While you won’t be required to submit any of your belongings into the evidence kit if you don’t want to, undergarments can be a critical source of perpetrator DNA.

6. Bring snacks and water

Rape kit exams are infamous for taking several hours, so arrive prepared with snacks and water to keep yourself fed and hydrated while you wait. If you aren’t able to bring these things yourself, ask the healthcare providers assisting you for water and a small snack if you get hungry or thirsty.

7. Bring a friend

Bringing a friend or other supportive loved one with you to your exam is a great way to feel less alone or emotionally overwhelmed while you wait. The process can be a long one, but knowing you have a friend waiting for you who can drive you home afterward can help you feel more emotionally prepared and supported during this difficult process. In most cases, your support person can also accompany you into the exam room if you choose.


If you are unable to bring a friend or loved one with you to your exam, try reaching out to an advocacy organization to request accompaniment. Trained social workers known as sexual assault advocates are available in most areas to accompany victims during medical and legal procedures. Advocates are trained to answer questions, provide emotional support, and inform you of your options for follow-up services. They can also help connect you with the designated authorities you’ll need to speak to if you decide to report your assault or pursue legal measures.


To find an advocacy organization near you, use the Go Thrive Go search tool and search for “Advocacy / Accompaniment” services in your area.

8. Prepare to wait

Sexual assault forensic exams are infamous for lasting anywhere from two to six hours, depending on wait times and the extent of your exam. It’s best not to plan anything else shortly after your exam, since you won’t know exactly how long the process will take. It can also be helpful to bring something comforting to read, listen to, or watch in case you end up facing long wait times.

9. Plan for self care

No matter how prepared you are for your exam, the process will probably still feel emotionally jarring, overwhelming, or even re-traumatizing. For this reason, it’s a great idea to plan ways to offer yourself extra support and comfort after your exam. This can look like setting aside time for a long bath, making plans to talk with a trusted friend, or even just making time for sleep and recovery. Regardless of how you practice self care, remember to give yourself of grace, patience, and compassion after navigating this difficult and invasive process.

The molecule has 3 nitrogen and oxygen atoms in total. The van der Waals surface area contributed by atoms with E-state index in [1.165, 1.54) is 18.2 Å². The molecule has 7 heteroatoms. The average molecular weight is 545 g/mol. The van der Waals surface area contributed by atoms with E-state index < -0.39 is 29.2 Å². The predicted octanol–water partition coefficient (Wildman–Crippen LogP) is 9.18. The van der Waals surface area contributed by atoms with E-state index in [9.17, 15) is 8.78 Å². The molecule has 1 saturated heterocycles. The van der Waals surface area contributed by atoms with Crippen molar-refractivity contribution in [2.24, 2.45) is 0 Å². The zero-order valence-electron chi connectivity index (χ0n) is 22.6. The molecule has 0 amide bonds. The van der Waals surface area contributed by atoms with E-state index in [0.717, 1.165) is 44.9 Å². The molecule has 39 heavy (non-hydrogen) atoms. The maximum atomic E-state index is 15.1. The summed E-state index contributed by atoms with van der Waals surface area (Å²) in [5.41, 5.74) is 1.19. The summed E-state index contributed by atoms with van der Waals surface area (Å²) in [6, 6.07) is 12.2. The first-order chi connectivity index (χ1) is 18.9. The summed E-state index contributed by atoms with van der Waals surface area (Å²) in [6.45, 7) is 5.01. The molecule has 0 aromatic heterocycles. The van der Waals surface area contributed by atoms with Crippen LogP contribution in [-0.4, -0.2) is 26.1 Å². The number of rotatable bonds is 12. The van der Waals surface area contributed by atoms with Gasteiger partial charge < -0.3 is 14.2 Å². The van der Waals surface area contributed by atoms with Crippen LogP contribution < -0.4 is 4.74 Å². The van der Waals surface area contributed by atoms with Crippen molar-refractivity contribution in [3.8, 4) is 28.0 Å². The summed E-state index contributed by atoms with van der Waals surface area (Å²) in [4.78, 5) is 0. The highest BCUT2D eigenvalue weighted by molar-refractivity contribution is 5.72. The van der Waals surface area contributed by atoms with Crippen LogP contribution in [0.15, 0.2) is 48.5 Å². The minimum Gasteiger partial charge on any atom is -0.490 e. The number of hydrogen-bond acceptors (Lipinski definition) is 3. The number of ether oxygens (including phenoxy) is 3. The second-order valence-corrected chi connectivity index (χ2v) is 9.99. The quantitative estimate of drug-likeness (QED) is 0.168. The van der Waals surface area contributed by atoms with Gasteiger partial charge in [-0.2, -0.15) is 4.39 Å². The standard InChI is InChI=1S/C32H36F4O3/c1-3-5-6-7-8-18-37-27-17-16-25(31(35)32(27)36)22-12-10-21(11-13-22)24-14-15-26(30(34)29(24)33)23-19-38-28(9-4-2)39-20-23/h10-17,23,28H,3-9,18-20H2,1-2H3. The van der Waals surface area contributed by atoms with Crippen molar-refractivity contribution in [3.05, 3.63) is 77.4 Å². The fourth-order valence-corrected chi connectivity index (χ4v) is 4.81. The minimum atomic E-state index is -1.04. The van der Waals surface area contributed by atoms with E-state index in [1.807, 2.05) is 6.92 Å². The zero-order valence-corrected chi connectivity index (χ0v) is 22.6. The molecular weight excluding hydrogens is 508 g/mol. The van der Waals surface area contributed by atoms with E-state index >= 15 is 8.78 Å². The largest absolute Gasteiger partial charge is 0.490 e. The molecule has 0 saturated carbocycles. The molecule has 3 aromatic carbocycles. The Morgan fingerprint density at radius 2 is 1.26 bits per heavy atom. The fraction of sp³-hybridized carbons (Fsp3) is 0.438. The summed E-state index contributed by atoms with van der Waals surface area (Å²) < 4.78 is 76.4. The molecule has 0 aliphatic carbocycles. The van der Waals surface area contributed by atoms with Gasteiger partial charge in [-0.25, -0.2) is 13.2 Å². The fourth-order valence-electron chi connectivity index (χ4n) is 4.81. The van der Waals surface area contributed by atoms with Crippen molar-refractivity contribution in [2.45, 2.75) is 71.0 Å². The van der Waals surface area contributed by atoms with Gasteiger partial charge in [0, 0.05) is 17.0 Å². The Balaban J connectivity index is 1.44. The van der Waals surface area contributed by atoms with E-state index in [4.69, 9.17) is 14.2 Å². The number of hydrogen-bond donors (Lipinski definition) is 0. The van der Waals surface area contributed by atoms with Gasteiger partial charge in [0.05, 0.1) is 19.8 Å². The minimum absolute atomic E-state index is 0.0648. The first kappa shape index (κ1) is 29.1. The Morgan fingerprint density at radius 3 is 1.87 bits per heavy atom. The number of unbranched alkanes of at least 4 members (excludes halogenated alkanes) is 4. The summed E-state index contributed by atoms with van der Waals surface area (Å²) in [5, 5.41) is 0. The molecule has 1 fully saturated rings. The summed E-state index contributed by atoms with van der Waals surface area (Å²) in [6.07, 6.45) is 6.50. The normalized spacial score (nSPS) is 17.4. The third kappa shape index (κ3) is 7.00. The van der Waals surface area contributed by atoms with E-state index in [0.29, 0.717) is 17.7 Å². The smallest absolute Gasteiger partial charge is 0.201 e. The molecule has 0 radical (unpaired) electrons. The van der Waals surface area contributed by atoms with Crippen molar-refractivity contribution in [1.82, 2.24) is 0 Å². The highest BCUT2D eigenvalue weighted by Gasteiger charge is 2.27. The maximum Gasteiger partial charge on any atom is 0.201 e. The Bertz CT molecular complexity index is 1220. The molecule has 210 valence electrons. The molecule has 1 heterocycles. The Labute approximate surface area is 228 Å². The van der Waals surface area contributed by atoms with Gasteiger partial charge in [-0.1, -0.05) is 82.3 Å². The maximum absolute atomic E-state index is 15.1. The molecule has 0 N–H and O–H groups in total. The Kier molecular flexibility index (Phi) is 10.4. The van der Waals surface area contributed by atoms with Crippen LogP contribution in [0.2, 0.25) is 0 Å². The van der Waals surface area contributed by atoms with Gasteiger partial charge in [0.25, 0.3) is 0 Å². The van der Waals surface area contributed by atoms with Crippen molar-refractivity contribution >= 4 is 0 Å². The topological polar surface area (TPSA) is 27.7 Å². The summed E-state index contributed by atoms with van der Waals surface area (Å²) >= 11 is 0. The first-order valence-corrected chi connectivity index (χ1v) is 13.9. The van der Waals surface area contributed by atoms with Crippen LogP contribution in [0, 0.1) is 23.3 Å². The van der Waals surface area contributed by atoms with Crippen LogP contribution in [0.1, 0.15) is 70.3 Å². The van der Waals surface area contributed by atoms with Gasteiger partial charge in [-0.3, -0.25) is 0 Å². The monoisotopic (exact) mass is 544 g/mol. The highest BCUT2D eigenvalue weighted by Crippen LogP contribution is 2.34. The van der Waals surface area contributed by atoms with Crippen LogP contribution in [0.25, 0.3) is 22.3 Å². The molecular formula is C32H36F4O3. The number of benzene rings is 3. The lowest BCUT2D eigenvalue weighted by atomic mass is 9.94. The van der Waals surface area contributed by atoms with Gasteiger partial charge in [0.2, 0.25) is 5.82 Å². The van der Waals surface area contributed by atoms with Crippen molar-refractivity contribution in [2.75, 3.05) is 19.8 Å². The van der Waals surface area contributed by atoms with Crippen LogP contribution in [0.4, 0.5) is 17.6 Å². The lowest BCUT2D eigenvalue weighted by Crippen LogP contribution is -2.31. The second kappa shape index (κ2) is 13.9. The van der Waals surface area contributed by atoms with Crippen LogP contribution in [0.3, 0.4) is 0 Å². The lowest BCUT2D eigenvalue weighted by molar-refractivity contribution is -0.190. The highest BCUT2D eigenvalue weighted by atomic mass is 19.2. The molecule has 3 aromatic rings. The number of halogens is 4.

Pursuing a sexual assault forensic exam can be overwhelming for many reasons, but being as prepared as possible can help the process feel less daunting. The most important things to remember are that rape kit exams are most effective when they’re completed soon after an assault, showering before an exam can interfere with the evidence collection process, and self care after the exam can be a big help in your recovery process. 

Summary :

Preparing effectively for a rape kit exam can help a fairly invasive and emotional process feel slightly easier. To prepare, you’ll want to act as quickly as you can after an assault occurs and locate a hospital near you that offers rape kit exams. Unfortunately, not all hospitals do. Once you know where you can go for your exam, avoid showering or any other activity that could interfere with the evidence-collection process. If possible, bring all clothing worn during the assault to your exam. Because your clothing will be involved in the evidence collection process, it’s a good idea to bring an extra change of clothes (including underwear) for after your exam. Other ways to support yourself through this process include packing snacks and water, bringing a supportive friend along, and making time for self care after your exam.

About the Author

Dana Anastasia (they/them) is an independent writer, editor, podcaster, and artist. With a degree in interdisciplinary sociology and a background in domestic violence and sexual assault advocacy, Dana brings a keen awareness of victim and survivor needs and experiences to their work. Learn more at